Is nudity a sin? But if I’m made in the image of my creator (like a lot of religions say), how can my mere nakedness be a sin? What is more sinful: physically hurting other people or walking naked down a nude beach? What is more sinful are bad ways we treat each other, i.e. murder, rape, poverty, and hate.
I couldn’t find an answer to my questions. Then I realized I was asking the wrong person, me. I have no problem with nudity and seeing someone naked is kind of a ho-hum moment. So I ask you my readers: why is mere nudity such a bad thing? I understand that the majority of my readers are naturists and nudists. But I would like to hear from non-naturists/nudists as to why nudity is wrong. Please pass this article to your non-nude friends and ask their opinion.
The main reason I created this blog was to talk about my love of being nude and nude recreation. I wanted to discuss topics within naturism and the nude lifestyle. I especially wanted to focus on the underrepresented naturists of color. However, inadvertently, my blog made a positive impact on Asians and naturism.
It used to be when you Googled “Asian nudist” or “Asian naturist” you got nothing but porn results. There were no resources for someone who was Asian and interested in naturism. In fact, Googling “Asian naturist” was an invitation for some of the worse garbage on the internet. The reader would think naturism equals extreme sexuality.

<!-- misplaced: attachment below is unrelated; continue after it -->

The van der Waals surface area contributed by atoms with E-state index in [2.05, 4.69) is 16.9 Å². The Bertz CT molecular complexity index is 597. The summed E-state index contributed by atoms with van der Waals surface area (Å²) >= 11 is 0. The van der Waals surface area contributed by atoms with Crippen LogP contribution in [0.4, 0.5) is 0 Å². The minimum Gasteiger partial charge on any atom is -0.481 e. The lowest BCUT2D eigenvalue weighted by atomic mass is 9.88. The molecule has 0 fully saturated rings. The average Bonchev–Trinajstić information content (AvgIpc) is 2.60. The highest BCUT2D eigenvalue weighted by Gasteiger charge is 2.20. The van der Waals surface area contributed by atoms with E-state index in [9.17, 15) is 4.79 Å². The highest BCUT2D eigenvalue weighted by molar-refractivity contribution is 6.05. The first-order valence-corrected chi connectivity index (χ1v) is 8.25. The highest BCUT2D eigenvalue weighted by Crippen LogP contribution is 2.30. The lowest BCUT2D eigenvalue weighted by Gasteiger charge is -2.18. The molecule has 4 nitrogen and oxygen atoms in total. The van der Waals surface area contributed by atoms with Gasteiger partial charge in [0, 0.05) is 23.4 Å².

When I started this blog, I wanted to tell people what naturism meant to me. Naturism is perhaps one of the most important things a person can do to grow psychologically and spiritually. So, I wrote about myself and my experiences.
A few days ago, I Googled “Asian naturist.” I was expecting the same old exploitation of Asian women as exotic sex objects, or the usual porn garbage. What I saw instead was something unexpected. My blog kept coming up as a search result anytime “Asian” and “naturism” was searched together.
Now someone who is Asian and interested in naturism can get a realistic definition of what naturism really is. I’m very happy that my blog made some kind of difference in the internet community.
Imagine if you will that this blog wasn’t about naturism, but about camping and backpacking. In my theoretical camping blog I’d write about my travels, offer advice, discuss issues within the camping/backpacking community, and show you pictures of my trips. No one would get upset about pictures of Yosemite or the Grand Canyon. But in reality my blog isn’t about camping, but nude recreation and the naturist lifestyle.
Since its early days, naturism has been portraying the nude human body in photography. In fact, it was nudist magazines that set the legal precedent for nude images to be published. Up until 1958, it was illegal for nudist magazines to be mailed by the U.S. Postal Service. In SUNSHINE BOOK COMPANY v. SUMMERFIELD, The U.S. District Court of Columbia ruled that nudist magazines could be mailed. This decision also created the precedent for Playboy and other magazines to be published.